June 21 will be the longest day of 2011, at least for those of us in the Northern Hemisphere.
At exactly 1:16 p.m. EST, the Summer Solstice will occur, at which point the sun will reach its highest point in the sky and stay there briefly.
In the Southern Hemisphere, June 21 marks the Winter Solstice, the shortest day of the year.
The summer solstice signifies "Midsummer," the day on which we receive the most hours of daylight all year.
However, according to NASA, the event is actually associated with the beginning of the summer season. This is because the oceans, which significantly effect the climate, have yet to warm back up by June 21 after the cold temperatures of winter.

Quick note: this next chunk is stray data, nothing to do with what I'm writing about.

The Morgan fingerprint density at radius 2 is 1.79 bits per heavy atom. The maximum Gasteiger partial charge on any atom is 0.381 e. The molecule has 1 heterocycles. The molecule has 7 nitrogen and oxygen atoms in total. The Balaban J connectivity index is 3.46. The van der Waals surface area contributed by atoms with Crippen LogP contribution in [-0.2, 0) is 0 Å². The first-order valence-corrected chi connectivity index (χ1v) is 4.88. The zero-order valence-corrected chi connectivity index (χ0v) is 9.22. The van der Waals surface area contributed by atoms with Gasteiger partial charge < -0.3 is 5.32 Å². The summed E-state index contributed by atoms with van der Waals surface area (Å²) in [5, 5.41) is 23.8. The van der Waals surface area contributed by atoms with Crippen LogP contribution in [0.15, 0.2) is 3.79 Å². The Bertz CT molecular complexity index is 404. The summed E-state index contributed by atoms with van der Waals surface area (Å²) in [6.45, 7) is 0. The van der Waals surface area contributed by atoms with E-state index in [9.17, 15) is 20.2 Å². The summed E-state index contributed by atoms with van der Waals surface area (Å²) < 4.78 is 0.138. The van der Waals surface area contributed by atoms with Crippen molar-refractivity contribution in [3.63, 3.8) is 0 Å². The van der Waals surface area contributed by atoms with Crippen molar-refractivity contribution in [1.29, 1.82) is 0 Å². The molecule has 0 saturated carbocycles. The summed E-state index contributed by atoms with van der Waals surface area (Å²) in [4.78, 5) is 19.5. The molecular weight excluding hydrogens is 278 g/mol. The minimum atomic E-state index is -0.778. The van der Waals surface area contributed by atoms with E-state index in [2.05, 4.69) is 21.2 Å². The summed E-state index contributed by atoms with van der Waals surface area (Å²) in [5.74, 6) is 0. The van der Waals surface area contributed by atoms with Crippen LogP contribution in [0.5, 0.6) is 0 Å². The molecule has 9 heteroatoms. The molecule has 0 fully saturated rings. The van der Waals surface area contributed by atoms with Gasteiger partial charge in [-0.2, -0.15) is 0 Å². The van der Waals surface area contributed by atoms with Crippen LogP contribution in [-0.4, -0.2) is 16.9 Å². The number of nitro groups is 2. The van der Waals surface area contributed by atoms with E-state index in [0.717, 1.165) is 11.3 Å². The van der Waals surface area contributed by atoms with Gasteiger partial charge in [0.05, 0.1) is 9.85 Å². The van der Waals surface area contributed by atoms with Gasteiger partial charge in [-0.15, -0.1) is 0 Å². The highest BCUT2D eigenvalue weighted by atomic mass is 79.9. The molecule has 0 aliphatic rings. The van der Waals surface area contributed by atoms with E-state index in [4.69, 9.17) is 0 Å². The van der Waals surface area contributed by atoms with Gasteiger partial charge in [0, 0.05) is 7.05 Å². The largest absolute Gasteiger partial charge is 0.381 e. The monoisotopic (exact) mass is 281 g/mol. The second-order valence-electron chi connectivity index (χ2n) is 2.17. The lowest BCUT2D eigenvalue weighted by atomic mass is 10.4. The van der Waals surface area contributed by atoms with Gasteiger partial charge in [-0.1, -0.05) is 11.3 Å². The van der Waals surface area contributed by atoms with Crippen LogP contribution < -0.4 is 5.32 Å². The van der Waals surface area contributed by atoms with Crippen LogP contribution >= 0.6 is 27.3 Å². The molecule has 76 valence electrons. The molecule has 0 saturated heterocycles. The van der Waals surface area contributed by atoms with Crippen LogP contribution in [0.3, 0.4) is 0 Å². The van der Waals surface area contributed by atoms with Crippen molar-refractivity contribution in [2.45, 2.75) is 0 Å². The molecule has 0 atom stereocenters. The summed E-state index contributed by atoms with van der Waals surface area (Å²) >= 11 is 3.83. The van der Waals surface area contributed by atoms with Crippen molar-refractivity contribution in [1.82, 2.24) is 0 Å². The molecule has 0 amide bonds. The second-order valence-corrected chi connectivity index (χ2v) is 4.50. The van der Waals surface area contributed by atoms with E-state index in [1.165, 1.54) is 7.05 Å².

The term solstice originates from the Latin words sol (sun) and sistere (to stand still). At this point in time, the Earth's northernmost point at the North Pole tilts maximally toward the Sun.
In other words, the sun reaches its northernmost spot in the sky before it starts to appear to move southward. Days will become shorter and nights longer until the winter solstice on December 22.